Freedom of expression for employees
Freedom of Expression
The Federal Constitution enshrines the principle of freedom of expression. In principle, employees may express themselves freely and hold political and religious opinions. The choice of appearance, and in particular of clothing, is also protected by the freedom of expression.
In the context of the employment relationship, the balance between the interests of the company and the employees' right to freedom of expression is sometimes difficult to find.
The employee's attire is a particular means of expression. It is part of the employee's personality that the employer must respect.
A secretary who wears a piercing, a worker who comes to work in flip-flops... Clothing can sometimes go against the employer's interests. The employer can give instructions on the employee's dress code. He must take into account the freedom of expression but also the risks of work accident or for the image of the company.
When an employee's attire causes conflict within the company, the employer must manage the situation with caution.
The employer must take action beforehand. It cannot simply dismiss the employee in question, even if her veil or provocative or revealing clothing causes tension within the company.
Freedom of expression is a right protected by the Federal Constitution. However, when an employer dismisses an employee because of the exercise of a constitutional right, it is an abuse of rights.
However, the termination is not wrongful if the exercise of this right causes serious harm to the company or violates an obligation of the employee. What if the employee openly criticizes his employer? Or when an employee's veil causes conflict within the company?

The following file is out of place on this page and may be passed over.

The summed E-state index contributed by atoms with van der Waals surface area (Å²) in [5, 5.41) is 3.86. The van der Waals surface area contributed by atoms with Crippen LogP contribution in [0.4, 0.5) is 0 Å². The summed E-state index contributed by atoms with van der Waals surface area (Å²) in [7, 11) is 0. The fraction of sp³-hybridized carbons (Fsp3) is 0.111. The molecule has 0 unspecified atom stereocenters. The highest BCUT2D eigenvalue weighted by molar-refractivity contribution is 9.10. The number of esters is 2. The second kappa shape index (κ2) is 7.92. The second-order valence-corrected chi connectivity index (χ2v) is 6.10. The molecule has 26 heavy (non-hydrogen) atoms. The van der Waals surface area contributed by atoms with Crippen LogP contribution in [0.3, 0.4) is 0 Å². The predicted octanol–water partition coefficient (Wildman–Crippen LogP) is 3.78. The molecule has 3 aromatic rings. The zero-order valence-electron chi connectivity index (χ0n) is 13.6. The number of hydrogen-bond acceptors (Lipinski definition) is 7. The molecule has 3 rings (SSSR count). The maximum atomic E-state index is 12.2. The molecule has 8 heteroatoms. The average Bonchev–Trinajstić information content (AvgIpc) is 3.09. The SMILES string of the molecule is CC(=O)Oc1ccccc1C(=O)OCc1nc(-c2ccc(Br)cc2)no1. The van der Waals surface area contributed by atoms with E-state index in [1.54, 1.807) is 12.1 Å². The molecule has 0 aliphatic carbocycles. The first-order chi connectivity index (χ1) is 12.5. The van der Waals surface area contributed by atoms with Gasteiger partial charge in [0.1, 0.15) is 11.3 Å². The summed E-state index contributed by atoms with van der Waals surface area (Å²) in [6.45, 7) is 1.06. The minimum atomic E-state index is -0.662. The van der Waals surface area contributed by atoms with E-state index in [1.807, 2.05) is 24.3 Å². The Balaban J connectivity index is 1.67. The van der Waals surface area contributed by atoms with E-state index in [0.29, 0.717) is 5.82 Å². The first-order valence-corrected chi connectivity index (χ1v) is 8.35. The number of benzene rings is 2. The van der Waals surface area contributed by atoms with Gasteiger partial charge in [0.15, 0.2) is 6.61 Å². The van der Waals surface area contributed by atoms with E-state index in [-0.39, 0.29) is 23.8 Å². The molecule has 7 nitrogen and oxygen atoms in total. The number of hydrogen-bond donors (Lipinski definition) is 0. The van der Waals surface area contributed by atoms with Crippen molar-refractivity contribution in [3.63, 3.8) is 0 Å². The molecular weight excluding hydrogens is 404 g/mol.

In the relative privacy of social networks, employees believe they are protected and can make inappropriate comments about their employer or colleagues. Situations of cyber harassment and violation of business secrets are particularly problematic.
The employer can and should sanction his employee.
Company with an ideal aim
In principle, in his private life, the employee is free to form and express his political or religious opinions. When the employer dismisses him for such a reason, it is in most cases a wrongful termination.
This is not the case for companies with an ideal, spiritual, associative or political purpose. How do you deal with an employee in a migrant aid organization that openly campaigns against immigration? Or an employee in a church who claims on social networks to be an atheist?
Staff party is often synonymous with a relaxed atmosphere and glasses of champagne. Employees can quickly get carried away and drink excessively. Insults or even heated unwanted declarations of love, the situation can get out of hand. The employer must take measures to prevent this kind of abuse.